June 30, 2022, 7:10 p.m. Cindy Borgmeyer — The U.S. Preventive Services Task Force on June 21 released a mixed bag of final recommendations on using certain dietary supplements to prevent cardiovascular disease and cancer. Based on a systematic review of available evidence, the task force recommended against using beta carotene or vitamin E supplements for CVD or cancer prevention — a “D” recommendation. In a separate pair of “I” recommendations, task force members said current evidence is insufficient to assess the balance of benefits and harms of using other single or paired nutrient supplements or multivitamin supplements to prevent these health problems.
All three recommendations apply only to community-dwelling, nonpregnant adults. It does not apply to children, people who are pregnant or may become pregnant, or those who are chronically ill, are hospitalized, or have a known nutritional deficiency. It should be noted that the USPSTF separately recommends that all individuals who are planning or capable of pregnancy take a daily supplement containing 0.4 to 0.8 mg (400-800 µg) of folic acid to prevent certain birth defects.
The full recommendation statement, along with a final evidence review and evidence summary, may be viewed on the task force website. The recommendation statement and evidence report also were published June 21 in JAMA.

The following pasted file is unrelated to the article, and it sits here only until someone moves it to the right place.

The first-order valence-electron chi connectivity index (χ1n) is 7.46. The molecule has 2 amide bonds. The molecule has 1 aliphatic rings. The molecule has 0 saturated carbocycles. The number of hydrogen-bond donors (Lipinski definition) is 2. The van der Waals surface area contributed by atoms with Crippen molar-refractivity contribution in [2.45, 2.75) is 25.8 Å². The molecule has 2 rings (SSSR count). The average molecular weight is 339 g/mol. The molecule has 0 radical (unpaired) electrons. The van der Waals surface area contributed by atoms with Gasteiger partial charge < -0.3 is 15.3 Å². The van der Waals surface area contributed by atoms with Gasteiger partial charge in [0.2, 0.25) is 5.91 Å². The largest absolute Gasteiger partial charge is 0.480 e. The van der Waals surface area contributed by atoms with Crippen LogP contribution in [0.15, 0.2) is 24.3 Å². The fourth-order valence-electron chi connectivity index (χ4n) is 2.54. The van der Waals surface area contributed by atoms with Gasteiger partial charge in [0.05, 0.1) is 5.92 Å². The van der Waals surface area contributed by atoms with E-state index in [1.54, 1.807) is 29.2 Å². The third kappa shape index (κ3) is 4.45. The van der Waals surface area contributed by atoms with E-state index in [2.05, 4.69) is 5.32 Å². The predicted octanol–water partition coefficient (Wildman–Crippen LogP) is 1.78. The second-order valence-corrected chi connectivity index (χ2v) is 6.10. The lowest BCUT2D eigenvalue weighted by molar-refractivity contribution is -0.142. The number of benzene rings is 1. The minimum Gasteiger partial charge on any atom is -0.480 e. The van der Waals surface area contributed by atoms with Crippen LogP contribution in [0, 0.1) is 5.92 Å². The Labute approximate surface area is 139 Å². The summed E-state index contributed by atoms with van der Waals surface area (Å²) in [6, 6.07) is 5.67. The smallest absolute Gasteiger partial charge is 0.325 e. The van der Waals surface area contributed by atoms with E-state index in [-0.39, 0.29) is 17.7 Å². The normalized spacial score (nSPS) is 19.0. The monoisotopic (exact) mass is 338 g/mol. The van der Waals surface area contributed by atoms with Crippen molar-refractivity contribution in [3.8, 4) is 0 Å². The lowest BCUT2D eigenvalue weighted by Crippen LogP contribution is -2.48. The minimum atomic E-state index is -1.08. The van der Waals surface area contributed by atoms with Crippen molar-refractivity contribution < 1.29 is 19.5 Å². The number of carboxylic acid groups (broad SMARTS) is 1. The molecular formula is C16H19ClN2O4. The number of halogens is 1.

All three final recommendations mirror the USPSTF’s 2014 recommendation statement on this topic. The AAFP supported that 2014 statement when it was issued.
“We all want ways to prevent heart disease, stroke, and cancer, so the task force again reviewed the evidence on whether taking vitamins and minerals helps prevent these diseases,” said task force member John Wong, M.D., in a June 21 USPSTF Bulletin. “Unfortunately, based on the existing evidence, the Task Force cannot recommend for or against the use of most vitamins and minerals and is calling for more research.”
Scope of the Issue
CVD and cancer are the two leading causes of death in the United States and, despite declines seen across all age groups in the past two decades, they still account for nearly half of all U.S. deaths each year.
Meanwhile, according to data from the 2011-2014 National Health and Nutrition Examination Survey, slightly more than half of surveyed U.S. adults reported using at least one dietary supplement in the previous month, and nearly one-third reported using a multivitamin-mineral supplement. The most commonly reported reason for using these products is to close dietary nutrient gaps and bolster overall health and wellness, including via their potential anti-inflammatory and antioxidative effects.
To update the existing recommendation statement, the task force commissioned a systematic review of evidence regarding the benefits and harms of vitamin and mineral supplementation in healthy adults to prevent CVD and cancer. Data sources included studies published in MEDLINE, PubMed (publisher-supplied records only, the Cochrane Central Register of Controlled Trials, the Cochrane Database of Systematic Reviews, and Embase, between January 2013 and February 1, 2022. All studies included in the previous review were evaluated for inclusion in the current review.